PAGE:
- I got married. All of my planning paid off and everyone, including me, had fun.
- My bridal shower was a blast. 40 women gathered for high tea, and that was my present.
- We went to Maui for two weeks and put 800 miles on our rental car exploring everything there was to see.
- I enjoyed a long reprieve of emotional issues between May and September.
- Jeremy quit his job in June to finish the kitchen renovations
- The kitchen renovations are done! I have an amazing kitchen and living room where I can hang out whenever I want 🙂
- We spent a week at the cabin
- We went camping at Milk River, Silverwood, and interior B.C.after my cousins wedding.
- Family reunion in July
- Climbed a couple times a week except for the summer when I rode to work every day.
- I was given the time of project manager for an event at work, having forgotten how stressful planning the wedding was. The growth is in the challenge.
- I started volunteering as a baby cuddler in a support group for moms with postpartum mood disorders.
- We spent a week on Vancouver island and picked up our brand new dining room table, lovingly made by talented family!
- We tried to conceive for 7 cycles. The Twitter account I created for this journey had helped me find the emotional patterns in my cycle which had also helped others do the same!
- I started acupuncture.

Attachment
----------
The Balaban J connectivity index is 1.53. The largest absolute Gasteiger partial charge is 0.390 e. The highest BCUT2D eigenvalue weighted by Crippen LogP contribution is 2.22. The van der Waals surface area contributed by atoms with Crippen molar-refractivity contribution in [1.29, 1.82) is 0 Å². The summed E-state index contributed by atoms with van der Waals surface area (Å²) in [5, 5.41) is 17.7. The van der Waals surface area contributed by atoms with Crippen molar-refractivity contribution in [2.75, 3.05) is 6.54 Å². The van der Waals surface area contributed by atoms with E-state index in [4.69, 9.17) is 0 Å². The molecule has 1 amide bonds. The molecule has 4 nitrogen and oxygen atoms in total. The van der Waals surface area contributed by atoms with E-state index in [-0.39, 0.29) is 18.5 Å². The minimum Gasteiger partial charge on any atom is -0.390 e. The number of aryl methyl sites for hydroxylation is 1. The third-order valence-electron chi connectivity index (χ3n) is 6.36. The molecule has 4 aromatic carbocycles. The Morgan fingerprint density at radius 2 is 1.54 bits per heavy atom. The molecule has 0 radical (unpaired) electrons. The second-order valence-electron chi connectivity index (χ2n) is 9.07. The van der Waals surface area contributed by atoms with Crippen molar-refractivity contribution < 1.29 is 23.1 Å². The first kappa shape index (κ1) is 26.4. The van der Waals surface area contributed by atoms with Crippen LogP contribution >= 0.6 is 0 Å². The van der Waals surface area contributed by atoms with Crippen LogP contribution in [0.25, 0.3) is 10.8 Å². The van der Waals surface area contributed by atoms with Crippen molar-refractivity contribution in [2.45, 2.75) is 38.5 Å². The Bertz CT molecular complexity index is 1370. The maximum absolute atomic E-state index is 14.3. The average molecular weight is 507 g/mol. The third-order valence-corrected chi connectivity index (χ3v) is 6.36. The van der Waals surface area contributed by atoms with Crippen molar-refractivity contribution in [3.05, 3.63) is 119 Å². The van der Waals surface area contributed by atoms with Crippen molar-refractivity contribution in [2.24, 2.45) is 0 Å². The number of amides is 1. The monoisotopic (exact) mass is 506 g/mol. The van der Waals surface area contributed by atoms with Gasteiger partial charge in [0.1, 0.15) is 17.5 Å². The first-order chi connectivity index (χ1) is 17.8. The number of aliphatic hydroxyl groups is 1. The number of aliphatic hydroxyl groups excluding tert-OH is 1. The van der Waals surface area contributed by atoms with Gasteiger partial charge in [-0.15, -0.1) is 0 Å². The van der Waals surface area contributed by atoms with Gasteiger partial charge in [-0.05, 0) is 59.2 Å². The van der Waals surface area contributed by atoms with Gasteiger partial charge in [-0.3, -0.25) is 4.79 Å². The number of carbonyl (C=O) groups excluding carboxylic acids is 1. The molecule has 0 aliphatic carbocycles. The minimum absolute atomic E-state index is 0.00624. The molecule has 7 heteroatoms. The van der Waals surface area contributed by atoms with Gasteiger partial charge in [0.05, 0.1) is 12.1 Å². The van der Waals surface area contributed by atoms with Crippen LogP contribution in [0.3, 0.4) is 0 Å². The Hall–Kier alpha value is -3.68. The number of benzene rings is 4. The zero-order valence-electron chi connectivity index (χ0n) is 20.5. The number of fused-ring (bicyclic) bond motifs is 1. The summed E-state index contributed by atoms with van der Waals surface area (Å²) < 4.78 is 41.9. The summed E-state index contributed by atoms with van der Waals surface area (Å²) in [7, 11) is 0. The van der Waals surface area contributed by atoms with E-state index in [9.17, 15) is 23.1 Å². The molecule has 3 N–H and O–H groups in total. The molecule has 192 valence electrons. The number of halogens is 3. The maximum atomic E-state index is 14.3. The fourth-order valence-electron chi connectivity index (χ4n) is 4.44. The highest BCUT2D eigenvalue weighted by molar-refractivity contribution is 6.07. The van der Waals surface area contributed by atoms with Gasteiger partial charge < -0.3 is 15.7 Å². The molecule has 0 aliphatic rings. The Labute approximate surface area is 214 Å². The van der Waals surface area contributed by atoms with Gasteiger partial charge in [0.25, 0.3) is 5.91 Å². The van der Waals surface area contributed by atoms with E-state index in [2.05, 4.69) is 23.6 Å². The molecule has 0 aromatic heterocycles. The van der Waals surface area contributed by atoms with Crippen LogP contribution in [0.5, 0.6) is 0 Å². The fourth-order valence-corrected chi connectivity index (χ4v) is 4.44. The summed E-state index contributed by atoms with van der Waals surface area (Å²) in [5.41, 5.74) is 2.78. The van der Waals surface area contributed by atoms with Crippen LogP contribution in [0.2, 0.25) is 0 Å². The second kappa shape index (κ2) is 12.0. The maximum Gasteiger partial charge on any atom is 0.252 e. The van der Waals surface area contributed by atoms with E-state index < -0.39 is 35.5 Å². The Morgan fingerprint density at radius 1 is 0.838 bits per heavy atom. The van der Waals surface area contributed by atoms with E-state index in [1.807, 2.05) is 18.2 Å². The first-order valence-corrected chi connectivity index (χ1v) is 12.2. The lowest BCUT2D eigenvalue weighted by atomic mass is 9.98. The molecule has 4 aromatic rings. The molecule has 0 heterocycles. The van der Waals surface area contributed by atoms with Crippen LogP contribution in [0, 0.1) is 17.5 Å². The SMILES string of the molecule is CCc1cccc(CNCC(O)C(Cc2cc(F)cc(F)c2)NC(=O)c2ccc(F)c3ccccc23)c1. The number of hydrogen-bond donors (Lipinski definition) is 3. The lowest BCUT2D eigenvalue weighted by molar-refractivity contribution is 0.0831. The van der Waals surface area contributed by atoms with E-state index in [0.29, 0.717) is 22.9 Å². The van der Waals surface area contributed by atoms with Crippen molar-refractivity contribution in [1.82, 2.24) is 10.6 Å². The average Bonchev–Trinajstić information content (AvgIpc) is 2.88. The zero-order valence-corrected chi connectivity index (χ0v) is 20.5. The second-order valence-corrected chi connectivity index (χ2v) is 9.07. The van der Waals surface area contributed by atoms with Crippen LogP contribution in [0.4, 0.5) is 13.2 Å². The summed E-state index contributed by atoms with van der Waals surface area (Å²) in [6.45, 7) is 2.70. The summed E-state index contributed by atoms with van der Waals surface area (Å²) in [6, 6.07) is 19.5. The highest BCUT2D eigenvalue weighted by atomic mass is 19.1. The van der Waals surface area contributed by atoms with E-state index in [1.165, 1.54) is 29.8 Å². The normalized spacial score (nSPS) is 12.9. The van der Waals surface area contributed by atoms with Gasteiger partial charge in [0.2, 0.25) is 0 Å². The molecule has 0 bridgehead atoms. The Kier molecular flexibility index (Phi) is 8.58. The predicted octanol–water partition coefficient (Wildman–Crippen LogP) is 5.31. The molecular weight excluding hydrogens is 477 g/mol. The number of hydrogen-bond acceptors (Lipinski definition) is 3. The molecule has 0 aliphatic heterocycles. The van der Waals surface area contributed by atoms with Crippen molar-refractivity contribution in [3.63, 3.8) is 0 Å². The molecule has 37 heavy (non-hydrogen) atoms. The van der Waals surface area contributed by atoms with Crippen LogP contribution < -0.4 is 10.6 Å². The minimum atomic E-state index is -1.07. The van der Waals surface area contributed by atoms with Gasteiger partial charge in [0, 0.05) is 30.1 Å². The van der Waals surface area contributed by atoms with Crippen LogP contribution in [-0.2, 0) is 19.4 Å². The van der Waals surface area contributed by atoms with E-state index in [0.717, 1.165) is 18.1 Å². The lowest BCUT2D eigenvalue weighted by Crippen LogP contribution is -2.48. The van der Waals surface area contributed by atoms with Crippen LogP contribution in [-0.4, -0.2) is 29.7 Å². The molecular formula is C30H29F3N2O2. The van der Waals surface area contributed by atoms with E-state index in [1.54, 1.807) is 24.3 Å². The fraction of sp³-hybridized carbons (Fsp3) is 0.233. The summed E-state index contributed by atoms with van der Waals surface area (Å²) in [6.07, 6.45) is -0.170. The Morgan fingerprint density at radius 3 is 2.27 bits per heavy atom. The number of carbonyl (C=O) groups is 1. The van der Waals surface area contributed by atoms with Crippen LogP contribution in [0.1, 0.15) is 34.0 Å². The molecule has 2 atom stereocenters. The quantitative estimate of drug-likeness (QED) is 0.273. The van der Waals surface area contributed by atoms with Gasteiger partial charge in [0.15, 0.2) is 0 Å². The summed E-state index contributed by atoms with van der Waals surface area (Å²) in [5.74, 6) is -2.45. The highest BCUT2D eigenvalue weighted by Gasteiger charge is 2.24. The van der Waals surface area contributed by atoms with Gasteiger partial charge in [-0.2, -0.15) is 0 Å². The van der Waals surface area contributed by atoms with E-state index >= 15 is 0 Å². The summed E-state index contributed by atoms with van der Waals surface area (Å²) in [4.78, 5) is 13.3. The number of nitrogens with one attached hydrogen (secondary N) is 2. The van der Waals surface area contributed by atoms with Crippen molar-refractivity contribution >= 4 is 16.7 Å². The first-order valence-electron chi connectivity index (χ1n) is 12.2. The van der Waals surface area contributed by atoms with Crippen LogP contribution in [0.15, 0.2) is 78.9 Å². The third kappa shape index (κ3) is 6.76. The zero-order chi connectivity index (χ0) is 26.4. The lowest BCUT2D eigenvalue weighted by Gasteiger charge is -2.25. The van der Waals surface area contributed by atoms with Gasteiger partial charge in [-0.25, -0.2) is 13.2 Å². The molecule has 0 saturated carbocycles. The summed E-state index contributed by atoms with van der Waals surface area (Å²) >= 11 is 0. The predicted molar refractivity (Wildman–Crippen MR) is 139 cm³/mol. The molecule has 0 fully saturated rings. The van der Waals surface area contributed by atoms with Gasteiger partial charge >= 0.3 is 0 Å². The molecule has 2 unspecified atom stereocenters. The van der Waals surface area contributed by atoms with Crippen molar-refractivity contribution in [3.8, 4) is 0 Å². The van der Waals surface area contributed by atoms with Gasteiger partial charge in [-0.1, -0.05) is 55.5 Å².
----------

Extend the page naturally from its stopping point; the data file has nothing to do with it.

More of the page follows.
- Jeremy has resolved to not play any video games or watch any tv or movies in 2015. I’m excited to see what kind if new pastimes this brings to our lives.
I have no problem blogging about my mental illness. I have no problem tweeting about my mental illness. But I can’t talk about it on Facebook. And talking to people in person about it is leading to less than awesome results.
Why is it that I feel so accepted by complete strangers all over the continent, and feel so judged by family members and friends? Obviously if you’re reading this, you are not one of them. There are people I have told about the blog who don’t want to read it and those are some of the people I feel most judged by.
Dealing with a mental illness is hard. It’s awful. On top of the shittiness of the illness itself you get this:
First I told myself that I was wrong. I didn’t even tell anyone else that I thought I might have a problem.
“I can’t be depressed, everyone gets sad.”
“Maybe if I just ignore it, it’ll go away.”
“But I don’t need medication.”
“I’m not as bad as that person.”
Once I accepted it as a mental illness (which is a very big step by the way, and really helped me feel better) I had people telling me that I was wrong.
“Just stop worrying.”
“But you’re so happy all the time.”
“It’s just a phase.”
“Just will yourself to be happy.”
I have a hard time because I’m a naturally talkative, sharing person. I hate keeping secrets. I don’t want to be ashamed to be who I am. I want my close friends and family to know what’s going on in my life, but this is sharing that is not going over well.